From colonial rule and uprisings to independence and a brief flirtation with Communism, the tiny country of Grenada has a fascinating past. Located just 100 miles from Venezuela, close to neighboring Trinidad and Tobago, Grenada today delivers stunning rainforests, mountainous landscapes, beautiful beaches, and restrained levels of tourism that yield an authentic local flavor. Far less developed than the likes of Jamaica and the Dominican Republic, Grenada is the ideal destination for travelers looking for the antithesis of a Caribbean all-inclusive resort vacation. Despite its size, there’s so much to see and do here, and sticking to the boundaries of a mega-resort would mean missing out on the country’s best assets, from tropical waterfalls and nature reserves to rum distilleries and markets in St. George’s. Follow our guide for the best way to experience Grenada, including where to stay, what to do, and when to visit.
When Is the Best Time to Visit Grenada?
It’s the Caribbean, so a warm, tropical climate can be expected year-round. However, rainy season falls between January and May. While serious hurricanes and storms are relatively rare due to its location on the edge of the hurricane belt, Grenada has been known to suffer serious damage in the past, so it’s best to avoid the fall months of September to October. On the flip side, prices are cheaper and the country is quieter during this time, if you’re willing to play the odds of bad weather.
What Are the Best Places to Visit in Grenada?
Travelers with an aversion to sprawling all-inclusive resorts will appreciate Grenada’s low level of development. Most of the tourism here is centered around the southern tip, where clusters of hotels, restaurants, and bars provide the base from which to explore the rest of the country. Grand Anse Beach, Lance Aux Epines, and the towns of Morne Rouge and St. George’s are all relatively close to each other, so even if you stick to the southern end, there’s plenty to keep you occupied. Like many small Caribbean destinations, the farther inland you go here, the denser the tropical rainforest becomes -- the beautiful Grand Etang National Park is a must-visit. Grenada’s small size means you’ll have plenty of time to see the whole country. Plus, English is the official language of Grenada, making it easy to get around, though Grenadian English Creole and Grenadian French Creole are also widely spoken around the country.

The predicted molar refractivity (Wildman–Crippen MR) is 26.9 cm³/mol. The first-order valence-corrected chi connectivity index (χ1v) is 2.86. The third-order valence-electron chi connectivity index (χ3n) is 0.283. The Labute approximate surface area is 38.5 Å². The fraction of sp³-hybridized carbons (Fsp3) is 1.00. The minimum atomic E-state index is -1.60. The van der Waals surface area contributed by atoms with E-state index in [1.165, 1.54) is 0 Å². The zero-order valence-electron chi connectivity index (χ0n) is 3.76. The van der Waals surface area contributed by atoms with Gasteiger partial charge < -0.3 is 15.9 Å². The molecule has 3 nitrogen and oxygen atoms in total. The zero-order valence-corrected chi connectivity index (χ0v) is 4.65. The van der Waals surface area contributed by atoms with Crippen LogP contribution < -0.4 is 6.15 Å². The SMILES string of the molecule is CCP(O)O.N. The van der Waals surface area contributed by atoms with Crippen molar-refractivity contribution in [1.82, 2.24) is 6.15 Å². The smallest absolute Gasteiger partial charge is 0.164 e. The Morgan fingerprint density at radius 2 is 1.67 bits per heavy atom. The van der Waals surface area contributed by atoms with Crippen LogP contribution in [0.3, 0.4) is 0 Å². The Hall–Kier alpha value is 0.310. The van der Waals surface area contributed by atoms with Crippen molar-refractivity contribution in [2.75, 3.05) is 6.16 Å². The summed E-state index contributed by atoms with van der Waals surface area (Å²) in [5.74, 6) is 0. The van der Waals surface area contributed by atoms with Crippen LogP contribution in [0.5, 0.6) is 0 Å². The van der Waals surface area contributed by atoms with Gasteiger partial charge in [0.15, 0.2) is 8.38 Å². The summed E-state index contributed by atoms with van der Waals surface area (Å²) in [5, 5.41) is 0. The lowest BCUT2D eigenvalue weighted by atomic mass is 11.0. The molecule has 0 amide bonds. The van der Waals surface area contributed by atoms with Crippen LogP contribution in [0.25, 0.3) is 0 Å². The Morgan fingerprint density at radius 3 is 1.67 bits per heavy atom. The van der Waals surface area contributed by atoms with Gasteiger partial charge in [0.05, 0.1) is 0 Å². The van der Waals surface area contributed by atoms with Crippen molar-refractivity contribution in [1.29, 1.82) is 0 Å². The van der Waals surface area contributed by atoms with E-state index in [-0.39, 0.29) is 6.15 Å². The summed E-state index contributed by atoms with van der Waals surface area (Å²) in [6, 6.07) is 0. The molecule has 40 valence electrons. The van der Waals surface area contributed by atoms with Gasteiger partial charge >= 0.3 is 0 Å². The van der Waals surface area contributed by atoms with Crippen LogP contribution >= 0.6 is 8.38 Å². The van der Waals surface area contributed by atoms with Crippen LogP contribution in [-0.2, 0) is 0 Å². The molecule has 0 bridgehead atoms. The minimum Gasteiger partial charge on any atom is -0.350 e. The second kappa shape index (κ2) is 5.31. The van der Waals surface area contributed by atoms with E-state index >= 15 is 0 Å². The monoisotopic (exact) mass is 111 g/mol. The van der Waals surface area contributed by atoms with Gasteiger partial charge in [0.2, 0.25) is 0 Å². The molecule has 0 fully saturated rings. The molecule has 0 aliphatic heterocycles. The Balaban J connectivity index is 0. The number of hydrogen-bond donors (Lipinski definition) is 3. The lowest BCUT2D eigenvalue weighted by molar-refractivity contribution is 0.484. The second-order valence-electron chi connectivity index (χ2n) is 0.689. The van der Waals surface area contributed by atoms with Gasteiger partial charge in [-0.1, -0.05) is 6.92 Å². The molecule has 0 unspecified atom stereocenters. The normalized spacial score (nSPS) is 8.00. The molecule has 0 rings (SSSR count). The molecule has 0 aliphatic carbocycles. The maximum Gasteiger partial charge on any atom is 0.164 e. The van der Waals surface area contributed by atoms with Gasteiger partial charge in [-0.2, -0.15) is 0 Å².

What Are the Best Things to Do in Grenada?
With comfortable walking shoes, head for the rainforest and hike through Grand Etang National Park. An extinct volcano marks the center of the forest, and once you break through the trees, the refreshing sight of Grand Etang Lake awaits. You might stumble upon rare birds and other wildlife, including opossums, monkeys, and even armadillos, if you’re lucky. Alternative hikes include the Mount Qua Qua trek, which goes up and around one of the tallest mountains in Grenada, or Levera National Park, which takes in some stunning coastal scenery.
The waterfalls in Grenada also warrant a visit. Start with a tough hike to Seven Sisters Falls, which involves trekking through the forest. Upon arriving at the 33-foot-high falls, reward yourself with a dip in one of the dreamy plunge pools. For an easier journey, Annandale Falls can be reached by car in less than a half-hour from St. George’s. Again, the high falls cascade down into inviting pools perfect for swimming.